Integration as a Concept First

| 0 Comments | 0 TrackBacks
Users must understand PSIM--physical security information management--as a concept before approaching it as a solution. PSIM envisions a central aggregation point where security data can be collected from various systems, and then homogenized and correlated into information. The system itself can then apply the appropriate pre-set policies to resolve the situation.

IT operations have been doing it with computer and network access and identity systems long enough that it's second nature (The PSIM abbreviation is merely an extension of SIM--security information management), yet for CSOs, the concept can be a bit daunting at first.

But grasping PSIM is critical. PSIM represents the intersection point for physical and logical security, surveillance, building management and compliance. That's why it stands to be a major attack point for IT companies looking to expand into physical security.

Prefatory to ISC West this week, I spoke Friday with Ajay Jain, CEO of Quantum Secure, who spelled out the parallels between PSIM and SIM, particularly in terms of identity and access management. I've started research on a larger article on the subject, but for now, here's an excerpt from Jain's remarks:

We talked to a lot of physical security directors, VPs and CIOs and started to understand their perspective of this emerging market. What it boils down to is that this market also behaves in a similar fashion as that of IT. Just like you have networking and firewall-related alarms and events coming out of your routers, firewalls and computers, you have similar kinds of events that come out of your building management systems, fire systems, your CCTV and so on. Just like in the IT world, the [physical] identity and access management market out there is very strong because the whole process of authenticating and credentialing that particular person across global facilities and zones and buildings and all that stuff is a daunting challenge.

The area where we crossover with PSIM vendors is that a lot of alarms and events that happen in the physical world affect identity. If there's a fire in Lab 21 in Japan, you immediately want to know how many people are there in that particular lab. That's where we come in and we correlate those kinds of events that can affect the identity at any given point in time. We read that and we take corrective action, whatever that action needs to be for that particular identity or set of identities that are in trouble over there.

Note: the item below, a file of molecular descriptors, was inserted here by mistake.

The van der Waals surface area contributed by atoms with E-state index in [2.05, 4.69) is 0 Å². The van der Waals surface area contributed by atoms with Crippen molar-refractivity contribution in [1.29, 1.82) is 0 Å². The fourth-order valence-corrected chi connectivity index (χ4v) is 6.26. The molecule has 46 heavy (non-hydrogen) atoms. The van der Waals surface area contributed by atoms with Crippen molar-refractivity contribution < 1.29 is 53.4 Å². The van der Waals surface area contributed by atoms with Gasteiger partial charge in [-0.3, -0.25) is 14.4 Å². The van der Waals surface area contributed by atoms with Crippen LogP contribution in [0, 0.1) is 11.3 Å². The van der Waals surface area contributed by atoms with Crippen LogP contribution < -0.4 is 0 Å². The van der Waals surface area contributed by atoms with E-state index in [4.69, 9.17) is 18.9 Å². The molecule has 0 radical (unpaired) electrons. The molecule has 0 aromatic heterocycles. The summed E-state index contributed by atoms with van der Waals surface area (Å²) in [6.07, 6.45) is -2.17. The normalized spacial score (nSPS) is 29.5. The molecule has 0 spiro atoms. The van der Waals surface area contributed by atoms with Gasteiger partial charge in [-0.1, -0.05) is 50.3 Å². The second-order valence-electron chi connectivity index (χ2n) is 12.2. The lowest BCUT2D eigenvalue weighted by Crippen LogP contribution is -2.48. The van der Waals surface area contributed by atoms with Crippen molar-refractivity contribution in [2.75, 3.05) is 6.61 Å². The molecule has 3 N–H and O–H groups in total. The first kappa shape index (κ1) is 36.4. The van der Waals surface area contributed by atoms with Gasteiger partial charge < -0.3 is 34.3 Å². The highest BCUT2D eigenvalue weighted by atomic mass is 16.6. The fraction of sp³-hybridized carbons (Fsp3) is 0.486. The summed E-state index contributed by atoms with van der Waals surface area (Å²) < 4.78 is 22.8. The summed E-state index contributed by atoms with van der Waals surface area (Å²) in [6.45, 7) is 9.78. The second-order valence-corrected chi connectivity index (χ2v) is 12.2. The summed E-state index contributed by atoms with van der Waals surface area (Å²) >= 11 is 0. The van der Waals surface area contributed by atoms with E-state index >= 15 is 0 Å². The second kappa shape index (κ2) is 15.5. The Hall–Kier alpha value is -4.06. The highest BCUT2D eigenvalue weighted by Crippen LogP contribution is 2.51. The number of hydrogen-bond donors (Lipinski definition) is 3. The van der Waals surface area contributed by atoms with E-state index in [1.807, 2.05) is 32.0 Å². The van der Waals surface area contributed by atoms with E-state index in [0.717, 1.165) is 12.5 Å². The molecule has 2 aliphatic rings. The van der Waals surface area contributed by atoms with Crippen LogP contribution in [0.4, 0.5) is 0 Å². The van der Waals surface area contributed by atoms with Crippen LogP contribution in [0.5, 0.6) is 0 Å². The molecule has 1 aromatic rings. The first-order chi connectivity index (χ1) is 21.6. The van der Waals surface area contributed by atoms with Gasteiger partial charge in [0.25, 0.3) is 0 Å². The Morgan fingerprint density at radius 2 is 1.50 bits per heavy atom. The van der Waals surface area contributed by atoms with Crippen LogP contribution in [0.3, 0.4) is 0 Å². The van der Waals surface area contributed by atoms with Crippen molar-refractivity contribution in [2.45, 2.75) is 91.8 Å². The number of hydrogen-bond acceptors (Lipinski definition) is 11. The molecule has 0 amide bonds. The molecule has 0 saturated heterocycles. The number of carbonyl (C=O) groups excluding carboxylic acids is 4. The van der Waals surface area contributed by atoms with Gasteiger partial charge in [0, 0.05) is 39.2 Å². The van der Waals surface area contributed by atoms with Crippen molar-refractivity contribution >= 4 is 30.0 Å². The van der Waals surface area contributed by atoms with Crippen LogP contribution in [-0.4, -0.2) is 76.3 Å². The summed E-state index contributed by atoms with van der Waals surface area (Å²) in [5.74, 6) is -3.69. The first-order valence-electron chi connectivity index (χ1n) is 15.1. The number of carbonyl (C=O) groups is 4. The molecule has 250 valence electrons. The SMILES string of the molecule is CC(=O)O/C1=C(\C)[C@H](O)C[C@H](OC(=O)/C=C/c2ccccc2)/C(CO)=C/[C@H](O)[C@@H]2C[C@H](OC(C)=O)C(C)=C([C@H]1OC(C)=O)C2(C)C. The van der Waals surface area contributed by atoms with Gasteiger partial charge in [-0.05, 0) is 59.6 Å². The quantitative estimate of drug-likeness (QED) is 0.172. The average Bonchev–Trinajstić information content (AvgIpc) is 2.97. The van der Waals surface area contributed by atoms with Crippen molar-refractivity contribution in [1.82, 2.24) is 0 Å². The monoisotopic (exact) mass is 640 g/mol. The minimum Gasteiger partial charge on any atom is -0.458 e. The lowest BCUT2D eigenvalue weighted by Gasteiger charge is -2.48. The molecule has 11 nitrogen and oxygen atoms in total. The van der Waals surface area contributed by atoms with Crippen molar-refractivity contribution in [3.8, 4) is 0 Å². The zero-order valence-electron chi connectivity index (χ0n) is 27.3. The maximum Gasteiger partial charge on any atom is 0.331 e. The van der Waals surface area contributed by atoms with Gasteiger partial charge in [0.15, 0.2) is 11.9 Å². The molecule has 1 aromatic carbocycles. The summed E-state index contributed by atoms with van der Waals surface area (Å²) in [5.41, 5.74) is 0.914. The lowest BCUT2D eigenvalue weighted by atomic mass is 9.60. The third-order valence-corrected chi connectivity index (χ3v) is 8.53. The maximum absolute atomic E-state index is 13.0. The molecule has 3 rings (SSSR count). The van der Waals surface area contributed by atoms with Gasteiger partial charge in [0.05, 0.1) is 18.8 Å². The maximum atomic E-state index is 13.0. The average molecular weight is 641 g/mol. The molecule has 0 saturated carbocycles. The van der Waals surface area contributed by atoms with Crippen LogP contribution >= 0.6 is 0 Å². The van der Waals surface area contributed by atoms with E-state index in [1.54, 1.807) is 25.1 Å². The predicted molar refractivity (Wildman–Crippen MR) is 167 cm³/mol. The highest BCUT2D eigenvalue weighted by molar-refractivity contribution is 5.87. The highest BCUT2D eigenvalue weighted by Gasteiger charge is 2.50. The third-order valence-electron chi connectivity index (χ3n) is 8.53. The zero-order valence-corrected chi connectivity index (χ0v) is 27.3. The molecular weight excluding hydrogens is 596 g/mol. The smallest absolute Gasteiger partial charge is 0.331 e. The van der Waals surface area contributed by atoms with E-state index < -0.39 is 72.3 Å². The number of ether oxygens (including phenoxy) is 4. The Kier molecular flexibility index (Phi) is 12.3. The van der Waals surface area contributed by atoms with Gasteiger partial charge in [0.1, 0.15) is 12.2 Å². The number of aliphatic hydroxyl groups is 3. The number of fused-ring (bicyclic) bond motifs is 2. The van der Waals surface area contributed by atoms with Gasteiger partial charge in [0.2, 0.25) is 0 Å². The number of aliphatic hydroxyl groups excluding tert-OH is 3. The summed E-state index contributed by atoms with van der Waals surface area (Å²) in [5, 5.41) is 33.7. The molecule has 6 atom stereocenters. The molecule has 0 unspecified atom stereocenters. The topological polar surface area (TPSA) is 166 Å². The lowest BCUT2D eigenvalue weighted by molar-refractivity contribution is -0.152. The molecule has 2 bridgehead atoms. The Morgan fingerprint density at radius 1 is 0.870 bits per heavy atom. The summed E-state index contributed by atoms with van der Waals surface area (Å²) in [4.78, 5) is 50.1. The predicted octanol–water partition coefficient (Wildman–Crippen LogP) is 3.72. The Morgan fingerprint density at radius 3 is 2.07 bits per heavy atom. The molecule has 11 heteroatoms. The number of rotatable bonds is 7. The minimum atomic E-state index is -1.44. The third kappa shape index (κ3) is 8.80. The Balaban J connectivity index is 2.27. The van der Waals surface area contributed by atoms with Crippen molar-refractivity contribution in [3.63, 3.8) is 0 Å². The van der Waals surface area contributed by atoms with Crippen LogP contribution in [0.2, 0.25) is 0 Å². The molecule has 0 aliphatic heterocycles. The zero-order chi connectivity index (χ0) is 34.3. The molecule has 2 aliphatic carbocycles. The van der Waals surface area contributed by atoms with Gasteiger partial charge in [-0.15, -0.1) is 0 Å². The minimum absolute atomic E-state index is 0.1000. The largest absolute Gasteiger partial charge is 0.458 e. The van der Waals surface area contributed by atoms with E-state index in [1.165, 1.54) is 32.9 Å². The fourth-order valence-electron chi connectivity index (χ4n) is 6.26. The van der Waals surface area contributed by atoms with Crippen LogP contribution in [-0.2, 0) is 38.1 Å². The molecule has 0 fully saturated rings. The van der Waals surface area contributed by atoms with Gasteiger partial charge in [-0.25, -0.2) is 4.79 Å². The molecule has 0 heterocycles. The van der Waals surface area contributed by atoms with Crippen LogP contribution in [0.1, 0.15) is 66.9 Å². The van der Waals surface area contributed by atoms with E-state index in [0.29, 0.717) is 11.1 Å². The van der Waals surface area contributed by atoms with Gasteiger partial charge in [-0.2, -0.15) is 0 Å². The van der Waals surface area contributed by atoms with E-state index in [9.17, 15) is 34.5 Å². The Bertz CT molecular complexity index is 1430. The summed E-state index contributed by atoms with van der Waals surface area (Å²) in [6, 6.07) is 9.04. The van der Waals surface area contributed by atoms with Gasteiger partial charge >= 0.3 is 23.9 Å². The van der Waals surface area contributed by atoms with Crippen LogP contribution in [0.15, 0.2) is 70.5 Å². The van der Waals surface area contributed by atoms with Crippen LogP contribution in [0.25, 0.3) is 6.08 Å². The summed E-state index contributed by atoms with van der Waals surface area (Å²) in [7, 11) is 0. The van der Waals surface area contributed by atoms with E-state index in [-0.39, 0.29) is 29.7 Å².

As we see it, the parallels between the IT world and the physical world ultimately is that the PSIM category is the same as the SIM category on the IT side of the house. Where we are coming in, which is physical identity and access management, is seen as identity and access management in the IT world.

Users must understand PSIM--physical security information management--as a concept before approaching it as a solution. PSIM envisions a central aggregation point where security data can be collected from various systems, and then homogenized and correlated into information. The system itself can then apply the appropriate pre-set policies to resolve the situation.

IT operations have been doing it with computer and network access and identity systems long enough that it's second nature (The PSIM abbreviation is merely an extension of SIM--security information management), yet for CSOs, the concept can be a bit daunting at first.

But grasping PSIM is critical. PSIM represents the intersection point for physical and logical security, surveillance, building management and compliance. That's why it stands to be a major attack point for IT companies looking to expand into physical security.

Prefatory to ISC West this week, I spoke Friday with Ajay Jain, CEO of Quantum Secure, who spelled out the parallels between PSIM and SIM, particularly in terms of identity and access management. I've started research on a larger article on the subject, but for now, here's an excerpt from Jain's remarks:

We talked to a lot of physical security directors, VPs and CIOs and started to understand their perspective of this emerging market. What it boils down to is that this market also behaves in a similar fashion as that of IT. Just like you have networking and firewall-related alarms and events coming out of your routers, firewalls and computers, you have similar kinds of events that come out of your building management systems, fire systems, your CCTV and so on. Just like in the IT world, the [physical] identity and access management market out there is very strong because the whole process of authenticating and credentialing that particular person across global facilities and zones and buildings and all that stuff is a daunting challenge.

The area where we crossover with PSIM vendors is that a lot of alarms and events that happen in the physical world affect identity. If there's a fire in Lab 21 in Japan, you immediately want to know how many people are there in that particular lab. That's where we come in and we correlate those kinds of events that can affect the identity at any given point in time. We read that and we take corrective action, whatever that action needs to be for that particular identity or set of identities that are in trouble over there.

As we see it, the parallels between the IT world and the physical world ultimately is that the PSIM category is the same as the SIM category on the IT side of the house. Where we are coming in, which is physical identity and access management, is seen as identity and access management in the IT world.

No TrackBacks

TrackBack URL: http://www.securitysquared.com/cgi-bin/mt/mt-tb.cgi/10

Leave a comment